Skin Cancer & Skin of Color

What You Need to Know

It’s a fact: Skin cancer affects people of all colors, including those with darker skin tones who always tan or rarely burn. What’s more, for people of color, it’s often diagnosed too late, making it harder to treat. This includes people of African, Asian, Latino, Mediterranean, Middle Eastern and Native American descent.

Simply put, if you have skin, you can get skin cancers, including basal cell carcinoma (BCC), squamous cell carcinoma (SCC) and melanoma. Furthermore, ultraviolet (UV) radiation from the sun can cause dangerous, lasting damage to your skin.

The most important thing to do is get to know your skin type, protect your skin from the sun, check yourself monthly and see a dermatologist once a year for a full body exam. No matter what, if you notice anything NEW, CHANGING or UNUSUAL on your skin, contact a dermatologist right away.

Skin of Color Stats

melanoma fact
In the past two decades, melanoma incidence has risen by 20% among Hispanics
  • Black patients with melanoma have an estimated five-year melanoma survival rate of 67 percent, versus 92 percent for whites.1
  • Skin cancer represents 1 to 2 percent of all cancers in Blacks.2
  • Skin cancer represents approximately 2 to 4 percent of all cancers in Asians.2
  • Skin cancer represents 4 to 5 percent of all cancers in Hispanics.3
  • Melanoma in people of color most often occurs on areas that get little sun exposure, with up to 60 to 75 percent of tumors arising on the palms of the hands, soles of the feet and the nail areas. 2
  • Black patients are more than three times as likely to be diagnosed with melanoma at a late stage than non-Hispanic white patients. 52 percent of non-Hispanic Black patients and 26 percent of Hispanic patients receive an initial diagnosis of advanced-stage melanoma, versus 16 percent of non-Hispanic white patients.4
  • In nonwhites, the plantar portion of the foot is often the most common site of skin cancer, being involved in 30 to 40 percent of cases.3
  • Squamous cell carcinoma is the most common skin cancer in Blacks.2
  • People of color have higher percentages of acral lentiginous melanoma (ALM, melanoma of the palms, soles and nailbeds) than Caucasians, whereas superficial spreading melanoma is the most frequent subtype in Caucasians and Hispanics.3
  1. Cancer Facts and Figures 2021. American Cancer Society.
  2. Gloster HM, Neal K. Skin cancer in skin of color. J Am Acad Dermatol 2006; 55:741-60.
  3. Bradford, Porcia T. Skin Cancer in Skin of Color. Dermatol Nurs 2009 Jul-Aug; 21(4): 170-178.
  4. Hu S, Soza-Vento RM, Parker DF, et al. Comparison of stage at diagnosis of melanoma among Hispanic, black, and white patients in Miami-Dade County, Florida. Arch Dermatol 2006; 142(6):704-8.

Bob Marley was diagnosed with acral lentiginous melanoma (ALM) which ultimately claimed his life in 1981 at age 36. When a dark spot appeared under his toenail, Marley attributed it to a soccer injury. Eventually he was diagnosed with the disease but was not treated. His melanoma spread to other areas of his body and tragically cut his life short.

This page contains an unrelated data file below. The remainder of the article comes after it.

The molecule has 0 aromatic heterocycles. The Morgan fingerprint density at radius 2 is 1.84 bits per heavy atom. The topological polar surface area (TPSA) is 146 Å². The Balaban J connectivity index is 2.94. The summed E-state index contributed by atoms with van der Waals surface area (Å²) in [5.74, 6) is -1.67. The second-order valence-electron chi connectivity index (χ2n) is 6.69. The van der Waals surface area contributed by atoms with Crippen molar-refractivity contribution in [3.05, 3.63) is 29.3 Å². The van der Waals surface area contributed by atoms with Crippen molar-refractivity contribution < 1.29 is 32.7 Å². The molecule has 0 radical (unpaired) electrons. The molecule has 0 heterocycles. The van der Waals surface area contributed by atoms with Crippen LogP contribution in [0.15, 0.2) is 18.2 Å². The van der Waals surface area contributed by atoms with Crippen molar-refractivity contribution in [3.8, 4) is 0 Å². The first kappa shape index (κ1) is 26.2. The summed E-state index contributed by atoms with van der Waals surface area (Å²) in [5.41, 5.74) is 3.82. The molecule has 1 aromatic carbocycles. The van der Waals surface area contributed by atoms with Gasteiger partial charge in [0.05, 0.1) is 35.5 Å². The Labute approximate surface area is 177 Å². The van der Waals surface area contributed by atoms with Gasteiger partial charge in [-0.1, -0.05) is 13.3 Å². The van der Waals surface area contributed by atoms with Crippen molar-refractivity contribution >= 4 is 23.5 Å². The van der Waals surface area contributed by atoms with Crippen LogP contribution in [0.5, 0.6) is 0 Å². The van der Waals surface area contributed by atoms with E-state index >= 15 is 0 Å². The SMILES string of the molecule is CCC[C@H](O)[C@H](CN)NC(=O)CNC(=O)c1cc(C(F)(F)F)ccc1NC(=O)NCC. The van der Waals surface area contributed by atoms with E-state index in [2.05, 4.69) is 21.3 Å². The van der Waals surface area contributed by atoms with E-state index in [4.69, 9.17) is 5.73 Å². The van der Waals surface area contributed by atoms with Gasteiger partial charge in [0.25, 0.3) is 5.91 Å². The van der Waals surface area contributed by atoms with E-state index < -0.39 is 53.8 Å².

Ask the Expert

Q: While all types of skin cancer are less common in people of color, their outcomes are dramatically worse. What accounts for this gap?

A: Skin cancers are less prevalent in nonwhite racial ethnic groups, but when they occur, they tend to be diagnosed at a later stage and, as a result, have a worse prognosis. One study showed that late-stage melanoma diagnoses are more common in Hispanic and Black patients than in non-Hispanic white patients.

First, there’s a lower public awareness overall of the risk of skin cancer among individuals of color. Second, from the perspective of health-care providers, there’s often a lower index of suspicion for skin cancer in patients of color, because the chances of it actually are smaller. So these patients may be less likely to get regular, full-body skin exams. And third, the places on the body where skin cancers tend to occur in people of color are often in less sun-exposed, more out-of-the-way areas, which makes detection more difficult. For example, the most common location for melanoma in patients of color is the lower extremities — the soles of the feet in particular. [Read full blog post]

– Andrew Alexis, MDMPH, is chair of the Department of Dermatology at Mount Sinai St. Luke’s and Mount Sinai West in New York City.

Late-stage melanoma diagnoses are more prevalent among Hispanic and Black patients than non-Hispanic white patients


Please note: Since not all skin cancers have the same appearance, these images serve as a general reference to what it may look like.


Acral lentiginous melanoma (ALM) is the most common melanoma found in people of color.

Acral lentiginous melanomaPhoto credit: Hugh Gloster, MD

acral lentiginous melanomaacral lentiginous melanoma


A basal cell carcinoma (BCC) may be pigmented, like this one, on skin of color.

A basal cell carcinoma may be pigmented, like this one, on skin of color.Photo: Andrew Alexis, MD, MPH

Pigmented BCC

Pigmented BCCPhoto: Hugh Gloster, MD

Pigmented BCC behind the ear

Pigmented BCC behind the earPhoto: Hugh Gloster, MD

BCC on the nose of an Asian man

BCC on the nose of an Asian manPhoto: Hugh Gloster, MD


Squamous cell carcinoma (SCC) on the scalp of a Black man.

CSCC on the scalp of a Black manPhoto: Hugh Gloster, MD

Last updated: July 2021

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